Rating : 19%
CraigGrannell - 13 Apr 2005
This was one of those games that just never worked on the C64, although I suspect that has as much to do with dodgy programming as the limitations of the machine (the exception being the disk access, which is perhaps unavoidable for this sort of game). The graphics and sound weren't particularly exciting, but crucially nor was the gameplay. Graphics and hookability need to come way down, as does lastability. Overall, this was a pretty mediocre game at the time, and time itself has done it no favours.

Rating : 45%
Iain - 13 Apr 2005
The original Test Drive was one of the first 16-bit games I ever played, on my cousin's Atari ST and I was very impressed.

So when Test Drive II came out on the C64, I got it straight away. Obviously I was disapppointed somewhat but it's not a terrible game.

Once your eyes get used to the 3 frames a second update (!!) it's quite a good play, but you do only spot oncoming cars when they're about 2 seconds away from hitting you!

From the original marks, I'd cut graphics down to 60%, sound down to 40% but I'd edge overall up to 80% and leave the rest as they were.

Rating : 80%
Robin Hogg
The addition of a computer-controlled competitor adds a whole new element to the Test Drive format which really urges you on to take risks overtaking, running from the police and going into corners on tight mountain roads way too fast. Yeah, the Amiga version may look better, but on both machines the road movement is sturdily done, although the only improvement graphically over the original game is the addition of some trees, tunnels and cacti. Personally I think it falls just short of being a Sizzler on the Amiga as well as the C64, but there’s no denying that it is extremely playable, and the cars are great.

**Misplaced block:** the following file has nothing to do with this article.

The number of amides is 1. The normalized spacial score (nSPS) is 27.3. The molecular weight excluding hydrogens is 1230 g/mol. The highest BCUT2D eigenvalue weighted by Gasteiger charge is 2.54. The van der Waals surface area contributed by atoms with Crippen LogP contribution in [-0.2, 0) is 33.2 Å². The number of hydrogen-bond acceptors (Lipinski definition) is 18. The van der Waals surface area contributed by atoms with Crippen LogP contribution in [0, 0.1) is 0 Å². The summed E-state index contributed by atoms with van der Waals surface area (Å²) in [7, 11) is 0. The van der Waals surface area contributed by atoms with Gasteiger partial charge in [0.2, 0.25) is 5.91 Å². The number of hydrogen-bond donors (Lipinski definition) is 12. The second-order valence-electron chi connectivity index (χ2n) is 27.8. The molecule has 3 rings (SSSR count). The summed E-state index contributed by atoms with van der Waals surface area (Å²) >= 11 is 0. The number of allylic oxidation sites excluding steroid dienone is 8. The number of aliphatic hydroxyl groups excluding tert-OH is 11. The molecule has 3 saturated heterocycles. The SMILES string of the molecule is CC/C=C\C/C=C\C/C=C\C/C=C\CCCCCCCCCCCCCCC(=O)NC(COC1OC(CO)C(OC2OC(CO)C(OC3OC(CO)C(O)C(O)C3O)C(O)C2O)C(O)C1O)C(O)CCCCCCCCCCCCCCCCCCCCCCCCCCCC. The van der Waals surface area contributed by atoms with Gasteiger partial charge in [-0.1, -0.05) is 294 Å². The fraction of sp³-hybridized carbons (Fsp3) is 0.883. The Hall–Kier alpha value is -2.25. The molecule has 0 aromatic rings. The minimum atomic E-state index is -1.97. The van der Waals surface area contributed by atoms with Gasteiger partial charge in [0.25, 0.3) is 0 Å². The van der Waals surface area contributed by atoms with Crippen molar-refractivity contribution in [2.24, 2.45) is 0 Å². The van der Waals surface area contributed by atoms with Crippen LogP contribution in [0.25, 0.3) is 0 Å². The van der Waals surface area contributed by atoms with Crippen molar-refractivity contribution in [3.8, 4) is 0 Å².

Phil King
On the Amiga the scenery moves smoothly and the other traffic is well-drawn. What really makes you feel like you’re driving though, is the realistic noise of the engine; different for each car. If you’re looking for a great driving game, then look no further.

The C64 version is less convincing, mainly due to oversensitive steering and the way oncoming traffic suddenly appears from nowhere. Most of the playability of the Amiga version is retained however, and the ability to expand both versions with add-on disks should prolong their appeal.
Paul Rand
So it’s basically along the same lines as its predecessor, and it could do with a few of its raggedy edges clipped, but Test Drive II on the Amiga is simply brilliant. The view from the windscreen, when beating a hasty path up one of the many twisting, winding roads, is particularly effective. Sadly, the outside objects, such as trees, do tend to go into spasms when travelling at low speeds, but then again this is a game where acceleration is not only a lot of fun, but a necessity, so less than 60mph is a rarity. So while it won’t get you through your driving test, it will provide some superb entertainment.

The C64 game has been crammed onto one disk, and in terms of general gameplay, little has been lost in the transition from one computer to the other. But both colour and sound are bland, while oncoming vehicles lack detail and advance rather jerkily. Apart from those small gripes though, there is little actually wrong with the 8-bit version which stands up as an impressive piece of programming.
Plenty of options, especially with the extra disks. The 'play disk' option eliminates irrating disk swapping.

All vehicles are well-drawn but the colour scheme is rather bland.

The theme tune ain't too hot and engine noises not that realistic.

Putting your foot down in a fast car is instantly appealing.

Driving at 200mph is so exhilarating, you'll be playing this for months.

A worthy sequel - great fun for all fast car fans.